The Liberty Tribune
Our blog consists of vineyard happenings, winemaking insights, event highlights,
and curated quotes from Founders!
Veterans Day: Salute and Thanks from Liberty!!
We are nearing our next wine Club Shipment and Club PickUp Party!
Not a wine club member? Join here.
This shipment features the 2015 and 2016 vintages - two Cabs and one Declaration (Cab + Petite Sirah blend).
|2015 Cab (Washington)||1||2||4||2|
|2016 Declaration (Jefferson)||1||2||4||2|
|2016 Cab (Greene)||1||2||4||2|
* Cards will be charged on November 10 *
PickUp: Available starting Nov 12th at the Party and by appointment after that (please email for a time!).
Ship: If you chose shipping, wine will ship on November 14. We ask that our ship-to members kindly double check the shipping address. (recall adult signature required - business addresses are often best to ensure efficient delivery).
When: Saturday, November 12, 2-5pm (NOTE TIME CHANGE)
Where: 6875 Long Hill Place, Paso Robles, CA
What: Taste through the new releases accompanied by assorted pairings
Who: Free for club members; $20 for guests and non-members
How: If you haven't already, RSVP by November 7th
Veterans Day honors the service of all veterans of the Unites States Armed Forces and is observed as a federal holiday every year on November 11th. Originating from Armistice Day (aka Remembrance Day in other countries) which marked the end of hostilities in WWI on 'the 11th hour of the 11th day of the 11th month', this federal holiday was renamed Veterans Day in 1954 to expand recognition to all who served in the U.S. military (and were discharged under conditions other than dishonorable). Thus the heroes of the American Revolution are celebrated this day as well!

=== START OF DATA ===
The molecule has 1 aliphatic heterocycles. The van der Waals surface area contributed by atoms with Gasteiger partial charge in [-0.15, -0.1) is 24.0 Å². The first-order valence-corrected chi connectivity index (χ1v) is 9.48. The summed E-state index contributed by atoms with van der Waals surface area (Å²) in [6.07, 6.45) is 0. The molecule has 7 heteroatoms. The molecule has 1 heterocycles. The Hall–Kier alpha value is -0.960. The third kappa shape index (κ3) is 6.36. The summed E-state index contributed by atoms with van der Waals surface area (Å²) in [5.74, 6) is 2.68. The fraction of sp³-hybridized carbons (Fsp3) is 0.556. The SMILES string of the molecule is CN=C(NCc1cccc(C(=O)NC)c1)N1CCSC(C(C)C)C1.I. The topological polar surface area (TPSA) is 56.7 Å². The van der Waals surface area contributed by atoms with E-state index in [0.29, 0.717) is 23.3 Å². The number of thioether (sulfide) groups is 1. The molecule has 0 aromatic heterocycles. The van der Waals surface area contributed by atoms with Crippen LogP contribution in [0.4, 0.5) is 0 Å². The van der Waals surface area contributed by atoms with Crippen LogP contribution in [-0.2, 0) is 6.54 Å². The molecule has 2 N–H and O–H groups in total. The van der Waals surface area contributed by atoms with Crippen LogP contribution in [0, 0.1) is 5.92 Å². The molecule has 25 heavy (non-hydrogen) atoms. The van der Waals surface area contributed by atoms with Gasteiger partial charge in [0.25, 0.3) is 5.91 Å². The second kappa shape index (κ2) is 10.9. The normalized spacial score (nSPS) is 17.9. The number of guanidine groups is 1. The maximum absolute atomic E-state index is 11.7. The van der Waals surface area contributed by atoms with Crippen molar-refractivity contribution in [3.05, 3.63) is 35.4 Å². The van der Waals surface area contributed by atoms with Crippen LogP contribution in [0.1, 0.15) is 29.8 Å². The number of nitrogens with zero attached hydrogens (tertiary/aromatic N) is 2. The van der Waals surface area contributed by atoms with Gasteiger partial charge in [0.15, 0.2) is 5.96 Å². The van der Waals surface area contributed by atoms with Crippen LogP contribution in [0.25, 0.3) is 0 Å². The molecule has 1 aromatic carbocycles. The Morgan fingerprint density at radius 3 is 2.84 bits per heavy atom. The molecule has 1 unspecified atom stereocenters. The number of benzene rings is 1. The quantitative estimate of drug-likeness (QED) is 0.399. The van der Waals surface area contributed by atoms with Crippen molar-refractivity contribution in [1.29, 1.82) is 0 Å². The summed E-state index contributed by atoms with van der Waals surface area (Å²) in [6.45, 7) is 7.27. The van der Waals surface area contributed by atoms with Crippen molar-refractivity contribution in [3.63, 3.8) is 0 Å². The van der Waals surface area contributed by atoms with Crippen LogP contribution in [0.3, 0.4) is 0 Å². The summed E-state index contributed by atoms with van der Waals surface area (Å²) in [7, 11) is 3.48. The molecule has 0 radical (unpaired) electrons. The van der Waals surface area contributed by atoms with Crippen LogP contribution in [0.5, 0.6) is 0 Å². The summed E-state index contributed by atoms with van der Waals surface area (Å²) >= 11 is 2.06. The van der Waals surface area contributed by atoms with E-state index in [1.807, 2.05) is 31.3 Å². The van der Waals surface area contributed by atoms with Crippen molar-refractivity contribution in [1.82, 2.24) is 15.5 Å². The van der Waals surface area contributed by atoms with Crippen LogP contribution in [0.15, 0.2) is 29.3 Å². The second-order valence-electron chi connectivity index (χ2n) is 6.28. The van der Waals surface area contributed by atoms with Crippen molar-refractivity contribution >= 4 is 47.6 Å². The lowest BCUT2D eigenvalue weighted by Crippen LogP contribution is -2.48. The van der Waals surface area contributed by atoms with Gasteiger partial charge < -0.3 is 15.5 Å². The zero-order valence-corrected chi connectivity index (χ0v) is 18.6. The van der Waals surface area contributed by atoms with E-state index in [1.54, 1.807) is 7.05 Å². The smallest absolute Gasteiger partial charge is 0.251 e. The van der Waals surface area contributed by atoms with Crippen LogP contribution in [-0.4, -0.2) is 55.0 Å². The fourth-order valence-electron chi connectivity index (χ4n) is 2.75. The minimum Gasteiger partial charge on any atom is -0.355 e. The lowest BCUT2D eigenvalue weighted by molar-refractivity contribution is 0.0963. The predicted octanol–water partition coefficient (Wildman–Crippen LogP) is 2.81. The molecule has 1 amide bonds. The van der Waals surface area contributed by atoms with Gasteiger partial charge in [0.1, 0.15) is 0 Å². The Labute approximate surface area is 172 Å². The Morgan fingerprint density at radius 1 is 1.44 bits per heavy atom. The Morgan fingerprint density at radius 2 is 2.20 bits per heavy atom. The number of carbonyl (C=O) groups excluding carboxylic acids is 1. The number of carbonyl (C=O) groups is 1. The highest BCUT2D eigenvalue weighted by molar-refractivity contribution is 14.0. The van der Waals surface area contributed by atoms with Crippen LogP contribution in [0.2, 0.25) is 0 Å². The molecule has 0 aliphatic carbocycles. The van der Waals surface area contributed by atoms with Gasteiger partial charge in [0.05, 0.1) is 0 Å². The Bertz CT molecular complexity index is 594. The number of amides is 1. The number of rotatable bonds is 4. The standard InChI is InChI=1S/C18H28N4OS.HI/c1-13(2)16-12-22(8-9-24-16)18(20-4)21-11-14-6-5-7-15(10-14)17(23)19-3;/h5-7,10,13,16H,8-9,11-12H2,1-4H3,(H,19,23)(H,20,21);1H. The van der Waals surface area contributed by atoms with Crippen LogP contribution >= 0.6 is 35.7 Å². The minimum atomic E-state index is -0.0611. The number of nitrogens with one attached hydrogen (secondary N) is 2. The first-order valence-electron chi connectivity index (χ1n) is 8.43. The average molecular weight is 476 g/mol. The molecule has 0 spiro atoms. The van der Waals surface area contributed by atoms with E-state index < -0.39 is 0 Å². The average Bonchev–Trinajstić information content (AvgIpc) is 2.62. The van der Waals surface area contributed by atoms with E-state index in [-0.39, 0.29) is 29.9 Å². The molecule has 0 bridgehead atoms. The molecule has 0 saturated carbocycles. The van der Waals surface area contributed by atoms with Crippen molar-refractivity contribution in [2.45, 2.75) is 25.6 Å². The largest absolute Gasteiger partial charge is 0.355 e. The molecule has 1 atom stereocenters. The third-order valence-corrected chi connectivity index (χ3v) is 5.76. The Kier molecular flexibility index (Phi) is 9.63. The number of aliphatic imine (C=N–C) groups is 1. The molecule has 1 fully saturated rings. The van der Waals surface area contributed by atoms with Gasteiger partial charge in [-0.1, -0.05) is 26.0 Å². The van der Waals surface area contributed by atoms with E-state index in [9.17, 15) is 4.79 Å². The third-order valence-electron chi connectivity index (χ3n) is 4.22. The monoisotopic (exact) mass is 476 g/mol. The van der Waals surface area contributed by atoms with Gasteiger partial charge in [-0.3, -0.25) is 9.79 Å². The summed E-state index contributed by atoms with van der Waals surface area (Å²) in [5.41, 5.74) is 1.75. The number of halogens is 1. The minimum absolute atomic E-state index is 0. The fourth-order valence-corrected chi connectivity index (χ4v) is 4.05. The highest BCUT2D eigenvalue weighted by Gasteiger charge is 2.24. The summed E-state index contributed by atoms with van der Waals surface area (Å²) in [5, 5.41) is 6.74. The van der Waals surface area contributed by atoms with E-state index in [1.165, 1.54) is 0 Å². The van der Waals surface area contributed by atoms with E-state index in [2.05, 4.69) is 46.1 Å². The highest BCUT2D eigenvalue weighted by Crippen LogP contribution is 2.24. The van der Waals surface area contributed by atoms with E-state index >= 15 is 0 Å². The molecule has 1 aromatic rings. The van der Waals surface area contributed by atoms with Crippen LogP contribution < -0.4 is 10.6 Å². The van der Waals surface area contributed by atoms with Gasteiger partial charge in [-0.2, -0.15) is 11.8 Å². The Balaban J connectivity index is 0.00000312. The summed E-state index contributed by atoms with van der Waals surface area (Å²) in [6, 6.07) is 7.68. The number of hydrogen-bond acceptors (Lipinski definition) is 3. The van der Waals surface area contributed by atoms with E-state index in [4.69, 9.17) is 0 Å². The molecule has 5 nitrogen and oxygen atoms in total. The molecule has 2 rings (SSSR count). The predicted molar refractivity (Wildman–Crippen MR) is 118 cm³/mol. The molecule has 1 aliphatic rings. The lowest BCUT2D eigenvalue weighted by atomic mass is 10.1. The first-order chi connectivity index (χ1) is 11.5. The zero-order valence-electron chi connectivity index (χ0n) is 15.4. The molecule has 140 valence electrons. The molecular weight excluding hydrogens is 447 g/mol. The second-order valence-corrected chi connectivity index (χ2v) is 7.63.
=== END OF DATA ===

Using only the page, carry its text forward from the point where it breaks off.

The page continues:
Note the distinction of Veterans Day from Memorial Day, which honors those who have died while in military service (May) and from Armed Forces Day, which honors those currently serving in the U.S. military (also in May).
Thank you very much for your patronage - we hope you enjoy these wines - Salute!!
Nick and the Liberty Team
October at Liberty!
In this Issue:
Harvest Is ... Almost Done
Harvest came fast and furious ... and three weeks earlier than ever for us! The 15-day heat wave - all days over 100°, most over 105° - accelerated ripening. Only the Cabernet Sauvignon remains, with its harvest expected in the next 7-10 days. Yields are down substantially throughout the Paso Robles AVA (30-50+%) .
8/19/22, 4am start
1.9 tons, hand harvest
9/6/22, 12am start
0.9 tons, hand harvest
9/8/22, 12am start
1.8 tons, hand harvest
9/12/22, 7pm start
6.5 tons, machine harvest (for buyer)
You're invited! Tastings and vineyard tours available select Saturdays, by appointment only. Learn more/book.
We now ship to: CA, CO, DC, FL, MA, MO, MN, PA, TX, and VA! Let us know if your state not listed.
Our next club shipment will be in November around Veteran's Day (Nov 11th). This release will include wines from the 2015 and 2016 vintages.
SAVE THE DATE: Pickup party is scheduled for Saturday November 12th from 3:00-6:00pm. RSVP by November 2nd please.
Not a member yet? Join / More info here.
This month in AWI history...
10/01/1730 Richard Stockton is born, signer of Declaration of Independence.
10/04/1777 Battle of Germantown (PA)
Jefferson: Architect of American Liberty